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MySQL 5.6 has been GA for just over a year now. See MySQL 5.6.10 Release Notes.  Congratulations on your birthday! That is quite a long time. I was using it earlier in production because it worked and could do things that 5.5 could not do, but earlier versions were to use at your own risk, and indeed if prodded incorrectly would fall on the floor. That is fair enough because they were work in progress, yet if you poked them the right way they did a very good job.  Those dev versions have been long since upgraded which is good so they do not need quite as much care and attention.

So from where I see 5.6 it works very well. One big change that has made a large difference but which I think a lot of people may not really understand or use is the

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Exploring MySQL Metadata Lock Instrumentation in Closer Detail
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I recently wrote a post on tracking metadata locks (MDL) in MySQL 5.7, and I wanted to take a moment to expand on it by explaining a couple of the associated variables in more detail.

First off, once you have enabled the performance_schema *and* the metadata lock instrumentation, you can verify it with:

mysql> SELECT * FROM performance_schema.setup_instruments
    -> WHERE NAME = 'wait/lock/metadata/sql/mdl';
+----------------------------+---------+-------+
| NAME                       | ENABLED | TIMED |
+----------------------------+---------+-------+
| wait/lock/metadata/sql/mdl | YES     | YES   |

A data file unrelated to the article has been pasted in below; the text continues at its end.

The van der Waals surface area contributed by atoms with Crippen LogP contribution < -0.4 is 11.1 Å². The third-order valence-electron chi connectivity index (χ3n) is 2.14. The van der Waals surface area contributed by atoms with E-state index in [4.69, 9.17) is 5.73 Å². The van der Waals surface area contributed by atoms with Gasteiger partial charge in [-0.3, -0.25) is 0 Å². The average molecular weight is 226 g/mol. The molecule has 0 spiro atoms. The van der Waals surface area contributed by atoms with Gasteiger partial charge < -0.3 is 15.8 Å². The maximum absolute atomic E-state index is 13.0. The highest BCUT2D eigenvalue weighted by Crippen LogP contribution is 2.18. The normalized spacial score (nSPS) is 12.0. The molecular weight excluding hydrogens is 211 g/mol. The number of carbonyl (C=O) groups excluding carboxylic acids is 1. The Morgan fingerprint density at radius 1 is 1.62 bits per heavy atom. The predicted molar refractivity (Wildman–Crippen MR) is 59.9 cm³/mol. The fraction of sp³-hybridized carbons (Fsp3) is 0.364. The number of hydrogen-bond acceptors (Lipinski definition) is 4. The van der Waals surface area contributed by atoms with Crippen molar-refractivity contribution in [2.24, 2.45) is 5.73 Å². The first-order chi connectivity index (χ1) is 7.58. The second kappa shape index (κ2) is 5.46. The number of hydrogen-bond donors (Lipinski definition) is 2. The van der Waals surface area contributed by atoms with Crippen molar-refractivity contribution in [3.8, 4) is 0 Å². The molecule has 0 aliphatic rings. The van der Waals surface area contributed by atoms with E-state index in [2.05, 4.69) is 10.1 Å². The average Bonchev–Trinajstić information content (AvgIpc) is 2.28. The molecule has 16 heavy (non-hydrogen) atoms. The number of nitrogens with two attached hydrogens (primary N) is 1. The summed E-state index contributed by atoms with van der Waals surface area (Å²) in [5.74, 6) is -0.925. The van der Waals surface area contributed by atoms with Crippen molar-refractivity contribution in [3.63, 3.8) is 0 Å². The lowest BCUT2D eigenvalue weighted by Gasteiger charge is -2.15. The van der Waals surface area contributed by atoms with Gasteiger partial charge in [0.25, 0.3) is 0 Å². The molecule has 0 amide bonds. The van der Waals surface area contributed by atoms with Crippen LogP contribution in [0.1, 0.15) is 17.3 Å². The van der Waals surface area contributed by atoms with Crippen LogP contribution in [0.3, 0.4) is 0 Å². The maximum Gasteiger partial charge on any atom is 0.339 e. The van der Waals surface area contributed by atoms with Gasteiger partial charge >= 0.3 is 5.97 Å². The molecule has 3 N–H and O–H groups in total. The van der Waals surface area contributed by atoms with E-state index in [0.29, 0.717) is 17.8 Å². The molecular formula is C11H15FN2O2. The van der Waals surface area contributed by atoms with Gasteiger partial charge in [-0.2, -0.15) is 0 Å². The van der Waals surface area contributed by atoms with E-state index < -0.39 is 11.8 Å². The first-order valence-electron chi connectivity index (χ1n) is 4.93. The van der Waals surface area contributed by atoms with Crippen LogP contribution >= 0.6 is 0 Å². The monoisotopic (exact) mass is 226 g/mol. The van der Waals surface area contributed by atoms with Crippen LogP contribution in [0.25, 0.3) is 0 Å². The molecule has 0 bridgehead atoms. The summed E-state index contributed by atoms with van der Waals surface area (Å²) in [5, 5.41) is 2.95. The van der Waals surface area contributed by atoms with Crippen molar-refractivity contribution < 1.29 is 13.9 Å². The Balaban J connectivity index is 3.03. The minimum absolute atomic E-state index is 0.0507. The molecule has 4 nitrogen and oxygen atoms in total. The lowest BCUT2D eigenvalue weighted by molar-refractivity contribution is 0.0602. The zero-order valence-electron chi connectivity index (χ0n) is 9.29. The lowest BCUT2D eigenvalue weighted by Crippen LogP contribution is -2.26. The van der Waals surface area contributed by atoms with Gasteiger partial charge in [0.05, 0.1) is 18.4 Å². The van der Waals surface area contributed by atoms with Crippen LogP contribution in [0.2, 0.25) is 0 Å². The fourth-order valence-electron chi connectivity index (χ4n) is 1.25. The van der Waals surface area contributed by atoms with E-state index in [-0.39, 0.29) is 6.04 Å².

+----------------------------+---------+-------+

“ENABLED” will report “YES” if it is enabled properly, and “NO” if not.

“TIMED” (referring to event timing) reports

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Tracking Metadata Locks (MDL) in MariaDB 10.0
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I recently blogged about tracking metadata locks in the latest MySQL, and now I want to discuss how to track these metadata locks in MariaDB.

In MySQL 5.7, there is a table named `metadata_locks` added to the performance_schema (performance_schema must be enabled *and* the metadata_locks instrument must be specifically enabled as well.

In the MariaDB 10.0 implementation (as of 10.0.7), there is a table named METADATA_LOCK_INFO added to the *information_schema*. This is a new plugin, so the plugin must be installed, but that is very simple with:

INSTALL SONAME 'metadata_lock_info';

Then, you will have the table.

To see it in action:

Connection #1:

mysql> create table t (id int) engine=myisam;
mysql> begin;
mysql> select * from t;

Connection #2: